Reports: UNI355342-UNI3: Catalytic Hydrogenations Using First Row Transition Metals
William McNamara, College of William and Mary
During our first two years of funding, we have synthesized the complexes represented in Figure 1. These compounds represent a series of cobalt and iron hydrogen generation catalysts that operate at various redox potentials. With a diverse range of electrochemical potentials for hydride formation, this library of catalysts presents a very interesting group of complexes to examine for catalytic hydrogen transfer.
Figure 1. Representative Complexes Examined for Transfer Hydrogenation
These complexes were synthesized by three undergraduate researchers and fully characterized using NMR, ESI-MS, and X-ray crystallography (for new compounds). When using isopropanol as the hydrogen source, all complexes in Figure 1 demonstrated modest activity (at best) for transfer hydrogenation of activated substrates. The substrates examined included methyl cinnamate, benzoquinone, acetophenone, and norbornene. Of these complexes, 4 showed the highest activity for the transfer hydrogenation of benzophenone (57% conversion, 200 turnovers). Although conversion was observed, these iron catalysts do not compare favorably to noble metal catalysts that have been previously reported. We then synthesized cobalt complexes with amine ligands that may act as proton relays in hydrogenation reactions (Figure 2). Unfortunately, we found that complex 4 was the most active catalyst for all substrates tested. Ongoing research focuses on the incorporation of amine functional groups near the active site of these catalysts.
Complexes 8 and 9 where synthesized and fully characterized for use in transfer hydrogenation catalysis. We reasoned that the amine functional groups bonded to cobalt could act as proton relays for transfer hydrogenation. Unfortunately, these complexes were not active for hydrogen transfer catalysis. We then tested their applicability of these complexes for proton reduction catalysis. We found that 8 and 9 show catalytic activity at -0.96 V and -1.1 V vs Fc+/Fc (Figure 3), respectively, resulting in overpotentials of 120 mV and 280 mV. Foot-of-the-wave analysis is used to examine the kinetic properties of these complexes, yielding a theoretical TOFmax of up to 4,100 s-1. Experimental TOFs of 7.1 s-1and 2.8 s-1 were also observed.
We have also recently synthesized two Fe(II) complexes, 10 and 11, that are currently under investigation for use in transfer hydrogenation catalysis. These complexes are also being examined for electrocatalytic H2 activation, which may provide insight into the mechanism for hydrogenation. The full characterization of these complexes is currently underway and we anticipate that H2 activation and hydrogenation experiments will be complete during the final year of this grant.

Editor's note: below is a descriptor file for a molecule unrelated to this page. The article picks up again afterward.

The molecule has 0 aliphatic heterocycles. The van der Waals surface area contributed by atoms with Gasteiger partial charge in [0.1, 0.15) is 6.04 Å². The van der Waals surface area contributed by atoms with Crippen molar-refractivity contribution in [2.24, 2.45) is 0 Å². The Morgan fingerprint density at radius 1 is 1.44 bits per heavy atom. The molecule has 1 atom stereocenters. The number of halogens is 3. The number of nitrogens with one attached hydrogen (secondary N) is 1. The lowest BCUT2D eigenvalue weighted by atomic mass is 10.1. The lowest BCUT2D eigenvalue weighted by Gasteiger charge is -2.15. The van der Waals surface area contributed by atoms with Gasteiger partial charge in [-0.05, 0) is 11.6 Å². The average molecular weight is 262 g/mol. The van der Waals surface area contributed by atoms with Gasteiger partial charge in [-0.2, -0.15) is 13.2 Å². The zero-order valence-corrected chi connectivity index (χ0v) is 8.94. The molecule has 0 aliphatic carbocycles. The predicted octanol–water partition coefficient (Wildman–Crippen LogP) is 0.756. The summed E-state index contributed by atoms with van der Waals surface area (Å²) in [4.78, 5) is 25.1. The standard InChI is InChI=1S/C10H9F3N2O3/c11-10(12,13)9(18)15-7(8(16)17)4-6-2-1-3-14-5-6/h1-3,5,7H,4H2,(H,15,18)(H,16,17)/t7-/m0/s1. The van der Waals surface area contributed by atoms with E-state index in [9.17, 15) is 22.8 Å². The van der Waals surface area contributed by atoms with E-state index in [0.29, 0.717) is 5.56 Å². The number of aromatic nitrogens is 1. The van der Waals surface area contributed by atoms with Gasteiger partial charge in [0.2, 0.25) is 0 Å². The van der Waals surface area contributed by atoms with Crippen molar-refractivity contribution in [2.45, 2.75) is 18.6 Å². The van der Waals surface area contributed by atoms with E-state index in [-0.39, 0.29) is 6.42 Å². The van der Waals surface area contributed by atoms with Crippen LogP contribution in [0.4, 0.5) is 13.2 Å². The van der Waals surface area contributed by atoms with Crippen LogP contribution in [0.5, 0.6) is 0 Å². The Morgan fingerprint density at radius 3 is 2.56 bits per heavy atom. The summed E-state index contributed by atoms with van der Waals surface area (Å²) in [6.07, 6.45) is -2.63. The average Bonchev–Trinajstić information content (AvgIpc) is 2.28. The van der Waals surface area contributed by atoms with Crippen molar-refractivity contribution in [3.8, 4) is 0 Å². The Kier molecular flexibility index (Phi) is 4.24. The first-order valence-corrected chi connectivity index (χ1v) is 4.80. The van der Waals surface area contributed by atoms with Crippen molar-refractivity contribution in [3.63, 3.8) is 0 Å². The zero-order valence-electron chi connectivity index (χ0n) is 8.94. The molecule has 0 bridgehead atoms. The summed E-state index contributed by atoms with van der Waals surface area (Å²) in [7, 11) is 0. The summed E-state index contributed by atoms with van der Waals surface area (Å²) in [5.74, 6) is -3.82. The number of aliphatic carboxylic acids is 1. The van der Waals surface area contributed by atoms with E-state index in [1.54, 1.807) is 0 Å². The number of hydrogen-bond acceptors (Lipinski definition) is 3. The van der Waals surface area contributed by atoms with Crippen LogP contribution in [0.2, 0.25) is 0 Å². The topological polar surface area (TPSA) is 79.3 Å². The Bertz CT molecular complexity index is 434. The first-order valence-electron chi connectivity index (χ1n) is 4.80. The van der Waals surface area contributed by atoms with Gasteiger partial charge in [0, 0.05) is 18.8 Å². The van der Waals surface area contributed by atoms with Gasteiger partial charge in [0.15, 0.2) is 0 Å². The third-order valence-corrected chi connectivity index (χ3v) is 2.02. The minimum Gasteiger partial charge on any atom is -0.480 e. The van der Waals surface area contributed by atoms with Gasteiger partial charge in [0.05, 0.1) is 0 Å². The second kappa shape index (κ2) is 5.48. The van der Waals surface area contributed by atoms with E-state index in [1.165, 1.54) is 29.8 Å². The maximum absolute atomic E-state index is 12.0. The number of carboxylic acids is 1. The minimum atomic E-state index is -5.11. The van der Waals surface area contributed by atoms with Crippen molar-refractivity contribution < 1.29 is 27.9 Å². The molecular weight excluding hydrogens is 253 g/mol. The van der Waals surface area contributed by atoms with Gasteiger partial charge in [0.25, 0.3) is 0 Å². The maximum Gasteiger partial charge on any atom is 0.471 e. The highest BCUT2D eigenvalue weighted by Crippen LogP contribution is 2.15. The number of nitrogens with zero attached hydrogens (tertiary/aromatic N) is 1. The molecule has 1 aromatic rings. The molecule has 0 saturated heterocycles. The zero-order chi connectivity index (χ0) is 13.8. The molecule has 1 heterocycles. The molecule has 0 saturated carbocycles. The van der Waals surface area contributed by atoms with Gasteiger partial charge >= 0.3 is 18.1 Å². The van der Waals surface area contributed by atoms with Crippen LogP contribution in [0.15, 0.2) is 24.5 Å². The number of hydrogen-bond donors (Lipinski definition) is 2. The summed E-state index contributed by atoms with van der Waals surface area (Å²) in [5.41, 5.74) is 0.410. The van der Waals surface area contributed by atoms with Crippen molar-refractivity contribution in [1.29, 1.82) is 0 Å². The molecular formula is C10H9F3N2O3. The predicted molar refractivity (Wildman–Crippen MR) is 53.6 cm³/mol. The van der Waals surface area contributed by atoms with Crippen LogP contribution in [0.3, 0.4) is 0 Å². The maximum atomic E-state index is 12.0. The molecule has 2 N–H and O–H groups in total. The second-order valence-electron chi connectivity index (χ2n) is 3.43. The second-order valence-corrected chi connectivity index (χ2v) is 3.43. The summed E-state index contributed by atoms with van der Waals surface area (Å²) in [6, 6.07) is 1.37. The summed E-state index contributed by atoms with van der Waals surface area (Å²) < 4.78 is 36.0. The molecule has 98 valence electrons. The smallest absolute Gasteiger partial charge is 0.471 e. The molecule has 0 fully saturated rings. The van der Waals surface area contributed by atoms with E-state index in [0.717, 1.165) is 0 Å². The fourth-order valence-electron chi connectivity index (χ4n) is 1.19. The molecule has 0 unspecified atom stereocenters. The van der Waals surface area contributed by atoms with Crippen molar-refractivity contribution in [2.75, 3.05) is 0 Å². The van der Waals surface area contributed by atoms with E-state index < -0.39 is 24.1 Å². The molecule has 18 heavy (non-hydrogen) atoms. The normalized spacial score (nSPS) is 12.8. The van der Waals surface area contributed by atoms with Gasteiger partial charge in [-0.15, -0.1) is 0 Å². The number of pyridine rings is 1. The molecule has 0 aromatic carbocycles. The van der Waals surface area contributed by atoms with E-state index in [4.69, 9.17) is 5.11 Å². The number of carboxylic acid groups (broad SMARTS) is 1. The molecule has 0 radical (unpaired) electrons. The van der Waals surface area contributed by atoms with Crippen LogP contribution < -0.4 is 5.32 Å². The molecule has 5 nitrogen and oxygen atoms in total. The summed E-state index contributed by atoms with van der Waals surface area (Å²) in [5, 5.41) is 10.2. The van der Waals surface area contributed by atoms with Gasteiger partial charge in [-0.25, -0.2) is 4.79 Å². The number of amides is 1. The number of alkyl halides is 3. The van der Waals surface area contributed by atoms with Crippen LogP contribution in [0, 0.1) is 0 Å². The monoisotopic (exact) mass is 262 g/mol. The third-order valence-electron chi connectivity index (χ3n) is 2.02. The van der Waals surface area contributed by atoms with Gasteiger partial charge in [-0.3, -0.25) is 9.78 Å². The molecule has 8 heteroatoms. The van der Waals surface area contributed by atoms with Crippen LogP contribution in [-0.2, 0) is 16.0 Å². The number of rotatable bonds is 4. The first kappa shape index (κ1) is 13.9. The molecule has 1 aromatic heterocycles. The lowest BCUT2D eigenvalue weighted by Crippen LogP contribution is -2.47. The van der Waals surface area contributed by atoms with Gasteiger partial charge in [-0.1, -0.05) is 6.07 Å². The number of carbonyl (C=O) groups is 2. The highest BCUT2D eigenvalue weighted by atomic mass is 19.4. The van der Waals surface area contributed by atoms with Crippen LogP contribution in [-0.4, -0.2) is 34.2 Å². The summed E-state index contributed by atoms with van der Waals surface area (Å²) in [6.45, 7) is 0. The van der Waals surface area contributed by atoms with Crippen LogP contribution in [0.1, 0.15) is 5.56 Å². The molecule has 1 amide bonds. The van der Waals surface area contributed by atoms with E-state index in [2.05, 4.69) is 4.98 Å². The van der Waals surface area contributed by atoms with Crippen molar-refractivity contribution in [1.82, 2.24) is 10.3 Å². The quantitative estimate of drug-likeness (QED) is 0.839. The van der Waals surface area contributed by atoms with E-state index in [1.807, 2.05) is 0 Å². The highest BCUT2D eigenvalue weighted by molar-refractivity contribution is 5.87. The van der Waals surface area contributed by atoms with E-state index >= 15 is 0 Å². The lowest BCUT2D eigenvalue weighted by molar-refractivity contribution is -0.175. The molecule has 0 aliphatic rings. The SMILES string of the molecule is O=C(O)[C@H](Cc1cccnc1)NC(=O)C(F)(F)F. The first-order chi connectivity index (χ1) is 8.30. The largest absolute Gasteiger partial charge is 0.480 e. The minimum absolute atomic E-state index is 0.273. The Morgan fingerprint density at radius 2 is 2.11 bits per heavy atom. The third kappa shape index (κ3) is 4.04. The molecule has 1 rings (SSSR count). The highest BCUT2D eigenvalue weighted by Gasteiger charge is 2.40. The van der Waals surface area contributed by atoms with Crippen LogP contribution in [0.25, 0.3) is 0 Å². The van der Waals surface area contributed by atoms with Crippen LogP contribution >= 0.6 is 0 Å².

This ACS-PRF grant provided the necessary funding to jumpstart our project on transfer hydrogenation chemistry using first-row metal complexes. It has allowed my group to purchase the materials needed to conduct this research. Furthermore, this grant has provided support for one undergraduate summer students (Brett Barden) to conduct research in this area during the summer of 2017. Another student (Zachary Schiffman) was not funded directly by the grant, but worked during the summer of 2017 on this project. An oral presentation on this research was presented by the PI at the 254th National ACS Meeting in Washington, DC during the summer of 2017. The PI will also give an oral presentation of this research at the 255th National ACS Meeting in New Orleans, LA. Two undergraduate students also presented posters at the 254th National ACS meeting in Washington, DC. The research experience helped the summer students learn critical thinking skills as well as specific chemical techniques such as NMR, IR, UV-Vis, electrochemistry, and X-ray crystallography. Both Brett Barden and Shichuan Xi (funded during summer of 2016) are currently applying to graduate schools to pursue a PhD in chemistry upon graduation in the spring. During the second year of funding, our work has been published in Inorganic Chemistry and Dalton Transactions
Our group is currently synthesizing variations of our iron catalysts that contain amine functional groups that are in close proximity to the active site of the catalyst (complex 10). Pendant amines have been found to increase the activity of certain ruthenium catalysts for transfer hydrogenation. Several students are also examining the use of other proton relays near that active site such as carboxylic acids. Once synthesized, these catalysts will be used for transfer hydrogenation catalysis of ketones and alkenes. H2 oxidation using these complexes will also be examined using electrochemical techniques.